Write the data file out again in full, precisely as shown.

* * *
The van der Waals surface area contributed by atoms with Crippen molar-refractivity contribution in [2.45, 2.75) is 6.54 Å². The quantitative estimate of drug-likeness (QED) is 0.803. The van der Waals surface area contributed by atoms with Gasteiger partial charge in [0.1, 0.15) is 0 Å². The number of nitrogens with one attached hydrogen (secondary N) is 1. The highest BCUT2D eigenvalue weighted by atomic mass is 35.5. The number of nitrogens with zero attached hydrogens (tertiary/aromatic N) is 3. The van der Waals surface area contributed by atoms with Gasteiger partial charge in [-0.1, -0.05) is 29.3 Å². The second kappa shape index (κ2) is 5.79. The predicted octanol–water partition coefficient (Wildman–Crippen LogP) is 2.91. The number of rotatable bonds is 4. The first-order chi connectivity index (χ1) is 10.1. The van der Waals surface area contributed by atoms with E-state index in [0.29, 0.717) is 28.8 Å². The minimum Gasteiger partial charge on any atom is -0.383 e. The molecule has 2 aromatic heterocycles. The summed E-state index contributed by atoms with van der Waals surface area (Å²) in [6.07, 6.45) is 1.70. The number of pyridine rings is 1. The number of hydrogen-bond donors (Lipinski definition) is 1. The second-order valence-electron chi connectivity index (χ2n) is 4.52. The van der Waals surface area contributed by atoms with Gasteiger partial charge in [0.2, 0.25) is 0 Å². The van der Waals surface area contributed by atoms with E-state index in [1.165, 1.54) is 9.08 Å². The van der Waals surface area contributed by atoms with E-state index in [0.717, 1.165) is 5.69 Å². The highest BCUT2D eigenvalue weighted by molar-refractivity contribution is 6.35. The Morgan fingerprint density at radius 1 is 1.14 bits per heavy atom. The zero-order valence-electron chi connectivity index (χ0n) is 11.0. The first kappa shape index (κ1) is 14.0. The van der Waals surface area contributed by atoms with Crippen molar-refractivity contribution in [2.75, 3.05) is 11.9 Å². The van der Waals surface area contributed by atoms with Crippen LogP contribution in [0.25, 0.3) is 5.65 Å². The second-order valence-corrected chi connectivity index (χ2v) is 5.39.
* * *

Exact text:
The van der Waals surface area contributed by atoms with Crippen molar-refractivity contribution in [2.45, 2.75) is 6.54 Å². The quantitative estimate of drug-likeness (QED) is 0.803. The van der Waals surface area contributed by atoms with Gasteiger partial charge in [0.1, 0.15) is 0 Å². The number of nitrogens with one attached hydrogen (secondary N) is 1. The highest BCUT2D eigenvalue weighted by atomic mass is 35.5. The number of nitrogens with zero attached hydrogens (tertiary/aromatic N) is 3. The van der Waals surface area contributed by atoms with Gasteiger partial charge in [-0.1, -0.05) is 29.3 Å². The second kappa shape index (κ2) is 5.79. The predicted octanol–water partition coefficient (Wildman–Crippen LogP) is 2.91. The number of rotatable bonds is 4. The first-order chi connectivity index (χ1) is 10.1. The van der Waals surface area contributed by atoms with E-state index in [0.29, 0.717) is 28.8 Å². The minimum Gasteiger partial charge on any atom is -0.383 e. The molecule has 2 aromatic heterocycles. The summed E-state index contributed by atoms with van der Waals surface area (Å²) in [6.07, 6.45) is 1.70. The number of pyridine rings is 1. The number of hydrogen-bond donors (Lipinski definition) is 1. The second-order valence-electron chi connectivity index (χ2n) is 4.52. The van der Waals surface area contributed by atoms with Gasteiger partial charge in [0.2, 0.25) is 0 Å². The van der Waals surface area contributed by atoms with E-state index in [1.165, 1.54) is 9.08 Å². The van der Waals surface area contributed by atoms with E-state index in [0.717, 1.165) is 5.69 Å². The highest BCUT2D eigenvalue weighted by molar-refractivity contribution is 6.35. The Morgan fingerprint density at radius 1 is 1.14 bits per heavy atom. The zero-order valence-electron chi connectivity index (χ0n) is 11.0. The first kappa shape index (κ1) is 14.0. The van der Waals surface area contributed by atoms with Crippen molar-refractivity contribution in [2.75, 3.05) is 11.9 Å². The van der Waals surface area contributed by atoms with Crippen LogP contribution in [0.25, 0.3) is 5.65 Å². The second-order valence-corrected chi connectivity index (χ2v) is 5.39.